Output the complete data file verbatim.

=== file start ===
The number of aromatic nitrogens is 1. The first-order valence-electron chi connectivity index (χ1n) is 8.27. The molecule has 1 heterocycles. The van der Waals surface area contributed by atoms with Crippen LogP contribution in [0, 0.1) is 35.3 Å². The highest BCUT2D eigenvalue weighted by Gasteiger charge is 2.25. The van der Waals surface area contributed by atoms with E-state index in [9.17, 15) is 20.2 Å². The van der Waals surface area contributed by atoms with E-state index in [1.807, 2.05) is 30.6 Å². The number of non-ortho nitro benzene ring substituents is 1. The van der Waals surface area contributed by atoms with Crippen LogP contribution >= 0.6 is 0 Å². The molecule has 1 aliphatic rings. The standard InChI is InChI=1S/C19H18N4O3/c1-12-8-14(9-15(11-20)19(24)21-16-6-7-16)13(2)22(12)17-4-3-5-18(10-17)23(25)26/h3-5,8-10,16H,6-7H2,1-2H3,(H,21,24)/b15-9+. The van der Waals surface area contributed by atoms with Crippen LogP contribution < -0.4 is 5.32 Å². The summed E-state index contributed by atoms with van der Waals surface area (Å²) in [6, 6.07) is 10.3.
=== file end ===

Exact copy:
The number of aromatic nitrogens is 1. The first-order valence-electron chi connectivity index (χ1n) is 8.27. The molecule has 1 heterocycles. The van der Waals surface area contributed by atoms with Crippen LogP contribution in [0, 0.1) is 35.3 Å². The highest BCUT2D eigenvalue weighted by Gasteiger charge is 2.25. The van der Waals surface area contributed by atoms with E-state index in [9.17, 15) is 20.2 Å². The van der Waals surface area contributed by atoms with E-state index in [1.807, 2.05) is 30.6 Å². The number of non-ortho nitro benzene ring substituents is 1. The van der Waals surface area contributed by atoms with Crippen LogP contribution >= 0.6 is 0 Å². The molecule has 1 aliphatic rings. The standard InChI is InChI=1S/C19H18N4O3/c1-12-8-14(9-15(11-20)19(24)21-16-6-7-16)13(2)22(12)17-4-3-5-18(10-17)23(25)26/h3-5,8-10,16H,6-7H2,1-2H3,(H,21,24)/b15-9+. The van der Waals surface area contributed by atoms with Crippen LogP contribution < -0.4 is 5.32 Å². The summed E-state index contributed by atoms with van der Waals surface area (Å²) in [6, 6.07) is 10.3.